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Cory Acuff, left, and Tim Martin are leading the Georgia Startup License program, aimed at streamlining the technology licensing process for companies based on UGA research.

ATHENS — The University of Georgia’s Innovation District is offering a new tool to support university entrepreneurs pursuing commercialization of their research discoveries. Georgia Startup License is an express program that combines business and technical assistance with a streamlined technology licensing process to help UGA startups get off the ground.

Created by Innovation Gateway, UGA’s technology transfer office, Georgia Startup License leverages UGA’s momentum in moving ideas from the laboratory to the marketplace. To date, more than 200 startup companies and 850 products based on university research have reached the market.

To be eligible for Georgia Startup License, a UGA entrepreneur must either hold equity in a startup company or be named an inventor of the intellectual property to be licensed and commercialized.

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“Georgia Startup License was developed using best practices from other universities and was reviewed by startup attorneys and investors to create a solid foundation for future company development,” Tim Martin, associate director of Innovation Gateway’s Startup Program, said. “Our two-phase approach is ideally positioned for UGA startup companies who have achieved some external validation, including grant funding or dilutive investment.”

During phase I of the program, the Innovation Gateway team works closely with the startup to evaluate its market and business strategies, identify potential shortcomings, and develop an action plan to improve its overall readiness and maturity. Mentors, grant professionals and other business resources within the university’s growing innovation ecosystem can shepherd these companies through the assessment process.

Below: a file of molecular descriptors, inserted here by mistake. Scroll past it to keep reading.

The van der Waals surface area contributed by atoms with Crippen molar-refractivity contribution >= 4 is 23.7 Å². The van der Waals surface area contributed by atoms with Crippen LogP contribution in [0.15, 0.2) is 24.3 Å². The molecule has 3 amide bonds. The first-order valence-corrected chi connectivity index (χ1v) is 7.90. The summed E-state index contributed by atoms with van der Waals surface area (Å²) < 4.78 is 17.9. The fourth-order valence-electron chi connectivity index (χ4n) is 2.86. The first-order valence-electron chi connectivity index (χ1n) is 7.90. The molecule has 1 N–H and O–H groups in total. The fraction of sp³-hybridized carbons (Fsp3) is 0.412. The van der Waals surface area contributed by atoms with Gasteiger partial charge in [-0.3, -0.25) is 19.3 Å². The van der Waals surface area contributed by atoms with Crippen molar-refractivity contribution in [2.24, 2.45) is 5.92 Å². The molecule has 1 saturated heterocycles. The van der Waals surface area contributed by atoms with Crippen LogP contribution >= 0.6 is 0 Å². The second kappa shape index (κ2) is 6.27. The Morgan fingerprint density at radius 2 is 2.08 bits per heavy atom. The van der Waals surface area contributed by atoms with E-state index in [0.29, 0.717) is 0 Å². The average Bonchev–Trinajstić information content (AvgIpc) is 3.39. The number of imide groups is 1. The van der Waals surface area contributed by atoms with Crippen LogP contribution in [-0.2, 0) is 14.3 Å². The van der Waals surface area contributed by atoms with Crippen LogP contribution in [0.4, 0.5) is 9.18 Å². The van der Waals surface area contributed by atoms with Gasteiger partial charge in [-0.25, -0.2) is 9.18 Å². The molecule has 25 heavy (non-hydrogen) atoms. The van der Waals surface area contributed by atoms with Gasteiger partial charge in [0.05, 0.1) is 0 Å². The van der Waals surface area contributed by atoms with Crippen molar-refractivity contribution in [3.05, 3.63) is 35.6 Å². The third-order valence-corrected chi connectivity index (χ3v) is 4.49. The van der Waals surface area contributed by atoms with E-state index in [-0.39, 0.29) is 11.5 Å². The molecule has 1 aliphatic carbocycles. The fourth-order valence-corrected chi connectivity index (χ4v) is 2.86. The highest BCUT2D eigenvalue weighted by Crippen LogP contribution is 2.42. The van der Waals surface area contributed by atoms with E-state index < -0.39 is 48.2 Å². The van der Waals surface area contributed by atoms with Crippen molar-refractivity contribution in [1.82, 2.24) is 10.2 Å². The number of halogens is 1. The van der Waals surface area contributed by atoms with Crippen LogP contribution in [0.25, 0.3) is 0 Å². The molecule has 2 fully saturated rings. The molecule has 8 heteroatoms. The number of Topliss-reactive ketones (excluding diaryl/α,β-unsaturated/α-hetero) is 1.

The option to license the university IP under development is accessible when Innovation Gateway and the startup finalize an action plan. This grants the startup exclusivity to an exclusive license for the invention.

During phase II, the startup implements its phase I action plan, participates in UGA I-Corps and other entrepreneurial training and programming, and works toward accomplishing predefined milestones. Completion of these requirements triggers access to the express license, a standardized, non-negotiable agreement containing favorable terms and simplified costs compared to a typical UGA licensing agreement.

The efficient licensing approach eliminates the significant time and expenses typically spent in negotiating an agreement. Instead, those resources are redirected toward growing a successful new venture.

“The life of a university spin-out company is often difficult and unpredictable,” Cory Acuff, associate director of licensing in Innovation Gateway, said. “Georgia Startup License is really a partnership between UGA and the startup that provides favorable and preferred licensing terms to help reduce some uncertainty, while simultaneously setting the company up for long-term success.”

To learn more about Georgia Startup License, visit the Innovation Gateway website.

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